Congratulations Tom! And thank you for referencing “Dave Allen at Large.” A true comic genius whose name I haven’t heard in much too long a time.

    Reply
      1. Firebird7478

        I never heard of it and I’m pretty up on my BBC from the 70s. One of my favorite shows from that time period was “Two Ronnies”

        Reply
  2. Firebird7478

    Happy birthday, Happy Anniversary!

    Naiman’s approach is stunningly similar to Jonathon Bailor’s SANE Nutrition…higher protein, lower fat with a recommendation of 10 servings of vegetables/low sugar fruits per day.

    I’ve just had a rough time finding leaner cuts of meat that aren’t chewy and flavorless.

    Reply
    1. Tom Naughton Post author

      I suspect the high-protein diet works better for some of us than it does for others. Ham, chicken and roast beef all fall easily within the ratio.

      Reply
  3. Less Antman

    An inspiring post on so many levels. Your Fat Head movie had an enormous impact on me several years ago and your continued open-mindedness is a model among too many who act as if we have all the answers. Happy Birthday, Young Man!

    Reply
  4. Lynda

    Happy Birthday Fathead! We (my partner and I) first watched your movie in 2009 and it was life changing. Like you our diets have evolved over the years but have always remained fairly low carb. I was pre-diabetic but have had normal blood results ever since – I am sure that had I not found your movie and learned about the insulin response etc I would now be a full blown diabetic. I did go through my zealous phase where I lived and breathed low carb but thankfully it’s just our normal life now. While Fathead the movie didn’t have all the answers it sure started the learning/thinking process for many of us. Thank you 🙂

    Reply
  5. PJ

    Tom, I’m thankful that your own learning and interests have benefitted the rest of the world as well. Your film and Gary Taubes’ book (GCBC) are my favorite low-carb education points, but guess which one is easier to share with… er, just about everybody, ha! Happy birthday!

    Reply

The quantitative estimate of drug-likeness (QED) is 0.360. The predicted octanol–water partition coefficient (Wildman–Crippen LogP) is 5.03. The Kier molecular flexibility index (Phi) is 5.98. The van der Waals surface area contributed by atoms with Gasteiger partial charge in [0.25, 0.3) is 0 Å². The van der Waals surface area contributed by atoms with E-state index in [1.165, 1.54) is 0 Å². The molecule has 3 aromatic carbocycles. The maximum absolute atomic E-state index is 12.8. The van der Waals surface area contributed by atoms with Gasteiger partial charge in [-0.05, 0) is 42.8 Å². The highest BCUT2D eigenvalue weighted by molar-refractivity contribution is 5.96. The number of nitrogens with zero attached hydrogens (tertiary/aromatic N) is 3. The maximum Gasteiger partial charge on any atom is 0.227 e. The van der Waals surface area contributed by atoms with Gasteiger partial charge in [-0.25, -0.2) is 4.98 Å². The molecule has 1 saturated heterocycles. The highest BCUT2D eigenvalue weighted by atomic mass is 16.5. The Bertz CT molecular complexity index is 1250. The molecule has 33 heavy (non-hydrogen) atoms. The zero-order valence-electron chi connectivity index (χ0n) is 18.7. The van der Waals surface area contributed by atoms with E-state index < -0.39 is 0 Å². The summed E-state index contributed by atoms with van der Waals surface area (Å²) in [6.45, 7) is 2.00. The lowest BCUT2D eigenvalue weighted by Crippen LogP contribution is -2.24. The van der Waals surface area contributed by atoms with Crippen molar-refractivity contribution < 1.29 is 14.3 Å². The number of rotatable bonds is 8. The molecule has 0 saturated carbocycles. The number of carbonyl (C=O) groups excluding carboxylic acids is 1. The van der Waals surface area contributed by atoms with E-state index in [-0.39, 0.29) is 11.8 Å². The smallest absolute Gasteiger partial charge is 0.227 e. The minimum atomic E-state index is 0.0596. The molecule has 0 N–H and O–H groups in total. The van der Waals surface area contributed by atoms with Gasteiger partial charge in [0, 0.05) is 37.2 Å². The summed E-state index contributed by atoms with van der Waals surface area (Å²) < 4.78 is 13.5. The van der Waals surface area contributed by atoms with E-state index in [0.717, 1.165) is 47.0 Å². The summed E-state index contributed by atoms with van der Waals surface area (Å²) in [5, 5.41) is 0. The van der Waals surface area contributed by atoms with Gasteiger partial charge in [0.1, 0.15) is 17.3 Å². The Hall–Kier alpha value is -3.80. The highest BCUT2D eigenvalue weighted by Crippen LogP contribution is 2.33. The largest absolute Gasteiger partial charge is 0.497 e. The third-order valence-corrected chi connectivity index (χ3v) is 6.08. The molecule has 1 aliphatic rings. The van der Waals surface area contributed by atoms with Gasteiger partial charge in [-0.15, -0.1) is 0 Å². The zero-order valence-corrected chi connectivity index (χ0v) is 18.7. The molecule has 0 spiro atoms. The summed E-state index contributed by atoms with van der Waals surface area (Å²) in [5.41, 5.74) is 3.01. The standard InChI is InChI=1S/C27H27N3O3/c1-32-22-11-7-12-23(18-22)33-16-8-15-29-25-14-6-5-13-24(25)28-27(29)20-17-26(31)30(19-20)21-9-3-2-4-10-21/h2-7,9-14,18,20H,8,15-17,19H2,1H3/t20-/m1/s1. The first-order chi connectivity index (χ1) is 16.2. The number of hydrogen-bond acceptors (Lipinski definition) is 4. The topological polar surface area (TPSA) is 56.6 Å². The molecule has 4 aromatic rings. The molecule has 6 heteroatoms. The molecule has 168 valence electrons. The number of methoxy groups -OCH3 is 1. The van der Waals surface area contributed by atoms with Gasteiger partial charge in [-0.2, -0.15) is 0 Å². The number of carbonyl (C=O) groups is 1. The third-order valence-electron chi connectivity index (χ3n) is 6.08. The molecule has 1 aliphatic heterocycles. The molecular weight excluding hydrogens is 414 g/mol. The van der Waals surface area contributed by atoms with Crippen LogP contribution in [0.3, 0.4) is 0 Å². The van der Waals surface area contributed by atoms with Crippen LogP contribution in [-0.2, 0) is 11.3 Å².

1. Tom Naughton Post author

      Yeah, GCBC is a great book, but not an easy read. We’re hoping Fat Head Kids becomes the next “easy to share with others” project.

      Reply
  6. Kathy in OK

    It’s only been 10 years? Seems I’ve “known” you much longer. Wish I was the type to keep a journal so I’d know how/when I “met” you.

    You’ve been my go-to guy for sound reason for a long time, always pulling me back from the brink of either paranoia ( I’ll surely die tomorrow if I eat that! ) or being “that woman” who knows everything about diet/nutrition/health. A friend who’s a poster child for why Weight Watchers will never go out of business (been on it for years and still weighs virtually the same) once put me in my place saying “Everybody’s not like you.” Of course my thought was “Well, they should be” but I let it go.

    So thanks – and Happy Birthday and Happy Anniversary! You deserve all the good finally coming your way.

    Reply
    1. Walter

      Weight watchers are a great example of why selling products that don’t work is good business. Works in the short term at long term cost, so people get drawn in deeper and deeper.

      Reply
      1. Dianne

        I suspect that the whole point of WW’s “points system” is that it keeps you tied to the company so you’ll have access to their information on the “points” of various foods and have to keep paying in every month. I also suspect that the reason they make a big deal of telling you that you can eat whatever you want as long as you can afford it points-wise (even while telling you to reduce sugar and fat) is that so many people can’t lose significant weight and keep it off without really cutting the carbs, and we crave carbs. Chances are you’d get the same or better results by counting calories and making sure those calories came from healthy proteins, fats, and low carb veggies — and all without paying WW a dime!

        Reply
  7. Deborah Lorraine

    I just discovered Fathead the movie last month! And Keto a few months before. In the 30 years since jumping onto the low-fat bandwagon, I had steadily gained, all the while trying desperately to lose. For the first time it doesn’t feel like a struggle. I’ve lost 30 lbs, all the while enjoying eating (and drinking my wine!) so very much. Happy birthday.

    Reply
  8. j

    Congrats on all your accomplishments. Had you become some Hollywood guy, perhaps many wouldve missed out on a path to better health.
    Thank you

    Reply
    1. Tom Naughton Post author

      I’ve thought about that. I missed doing standup when I had to leave it behind. But nobody ever emailed me after a standup show and thanked for me turning his or her health around. I like think it all worked out exactly as it should have.

      Reply
  9. Michael Niedermayer